Cousin Joe from Missouri came with his son Jared and Scott from upstate New York is
becoming an annual fixture in our hunting camps, this is trip 6 or 7, I can’t
remember which. Jared was getting married after Christmas, so Joe realized it
was probably now or never to get a father – son trip in. We were finding some
elk the first couple of days, but we either could not get in right position to
score or there were no bulls in the bunch. On day three we hunted Mary Ann
Creek and Brandon was going to hunt all the way to the Upper Landers camp that
we still had set up and meet Jerry there to help pull the camp the next
morning. On the hunt, they found a 5 X 6 with a bunch of cows and Jared held up
his end of the deal! That night was a long one for the guys, as Tank the trail
dog, traveled with Jerry to help in packing up the camp. Tank must have had a
vivid memory of the events that had happened four weeks earlier, because he
kept the camp up all night with his barking into the night. He was sure that if
one bear was able to get in the tent with him, surely another bear would try
the same. Scott did not get to fire his rifle this time, but that’s ok to him,
just being back in the mountains is high on his priority list, as evidence he
and wife Donna will be joining us for another summer pack trip this year.

 

October 20 -26,
Tom & Drew from PA. are back for the 8th time. The weather is
somewhat unsettled and the wind seems to be non-stop. Usually a cold front is
not all that fun to hunt in, but after it passes it can be awesome. Guy spiked
out with Monte and Paul to Camp Creek. They located some elk, but time and
distance prevailed in the stalk. Not to come back to camp empty handed, they
saw a pack of wolves and Guy had a license. I think the final bill is still
being tabulated for Guy, as Monte had to rent his rifle out to Guy for the
kill. Many hunters asked me this fall about purchasing a wolf tag and I honestly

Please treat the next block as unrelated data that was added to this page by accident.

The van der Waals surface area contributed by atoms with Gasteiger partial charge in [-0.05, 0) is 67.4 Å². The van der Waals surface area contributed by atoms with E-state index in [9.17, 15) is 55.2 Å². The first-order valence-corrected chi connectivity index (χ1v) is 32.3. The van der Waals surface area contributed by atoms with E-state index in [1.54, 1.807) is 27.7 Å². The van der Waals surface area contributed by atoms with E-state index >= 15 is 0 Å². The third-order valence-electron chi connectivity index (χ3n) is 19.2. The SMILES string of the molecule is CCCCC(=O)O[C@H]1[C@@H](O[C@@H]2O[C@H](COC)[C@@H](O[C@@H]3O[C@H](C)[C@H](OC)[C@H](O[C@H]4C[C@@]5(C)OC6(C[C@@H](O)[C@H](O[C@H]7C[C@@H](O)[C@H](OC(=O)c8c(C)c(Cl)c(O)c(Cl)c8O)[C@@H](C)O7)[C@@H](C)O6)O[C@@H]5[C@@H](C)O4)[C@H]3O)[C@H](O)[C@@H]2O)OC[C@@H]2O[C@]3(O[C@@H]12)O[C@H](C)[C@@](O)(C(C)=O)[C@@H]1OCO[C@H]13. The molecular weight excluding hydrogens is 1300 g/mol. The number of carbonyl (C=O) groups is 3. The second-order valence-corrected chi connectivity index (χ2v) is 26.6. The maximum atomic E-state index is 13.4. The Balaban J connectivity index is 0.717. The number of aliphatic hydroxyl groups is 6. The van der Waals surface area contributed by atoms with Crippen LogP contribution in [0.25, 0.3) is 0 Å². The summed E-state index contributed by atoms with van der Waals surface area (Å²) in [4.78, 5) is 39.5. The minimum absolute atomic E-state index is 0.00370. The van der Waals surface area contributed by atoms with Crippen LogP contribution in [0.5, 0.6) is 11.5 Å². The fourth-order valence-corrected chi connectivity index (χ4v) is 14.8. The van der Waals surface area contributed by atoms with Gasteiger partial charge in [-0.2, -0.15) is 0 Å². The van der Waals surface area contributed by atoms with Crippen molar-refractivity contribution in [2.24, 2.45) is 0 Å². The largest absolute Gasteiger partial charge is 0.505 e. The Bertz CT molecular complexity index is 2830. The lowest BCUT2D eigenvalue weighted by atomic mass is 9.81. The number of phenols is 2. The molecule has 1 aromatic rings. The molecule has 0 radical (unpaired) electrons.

could not recommend any non-resident to purchase a tag due to the cost. A
non-resident wolf license is $350.00 and the chances of seeing a wolf is very
remote, hell I have been in the Scapegoat since 1997 and have still not
personally seen a wolf. Nevertheless they are in there and as president of the
Montana Outfitters and Guides Association; I can tell you that we are
sponsoring legislation that would lower the non-resident price to $50.00. So
far the bill has great support, it has currently been passed out of the House
on a 96 -3 vote. So, come this fall, I will probably make all of our hunters
aware of the opportunity and I suspect more guys will have a license in their
pocket. Tom has killed several nice 6 points with us and this year he did not
come across the one he wanted, so he took advantage of the either sex
regulation and harvested a cow. That’s a freezer full of meat to get him by
until next year. Time to pull the camps and head for the Deer Creeks.

 

November 1 – 7,
Both my daughters have drawn special unit elk licenses and they are wondering if Dad
is ever going to have the time to take them hunting. Jackie is up first and we
have located a big herd of about 130 head. The 9 bulls in the bunch are still
bugling like it is September! We got into position about 400 yards from them
and waited for the right opportunity. 20 minutes into the wait, they all
bunched up like a ball of snakes and came up the ridge toward us with a monster
bull in the middle. He was a 6 X 8 that is going to score around 380 B & C!
Then, as if the sea was parting in front of us, the ball of snakes untangled
and the big boy was standing in the middle all by himself. The yardage was
around 300, which is not exactly in Jackie’s comfort zone, but it’s now or
never. Jackie had a bipod on her .270 and the odds are she will drill the bull.
The shot rang out and I saw the dirt fly just over the monster’s back. I
reported the shot placement to Jackie and said to shoot again, but it was too
late. The ball of snakes was back together again and on the move. Later in the
day, Jackie had to settle for a very nice whitetail 5 X 6 buck just before
dark. On day two, TediJo joined us for the hunt. We found two spike bulls and
both the girls informed me that they would not be shooting any little thing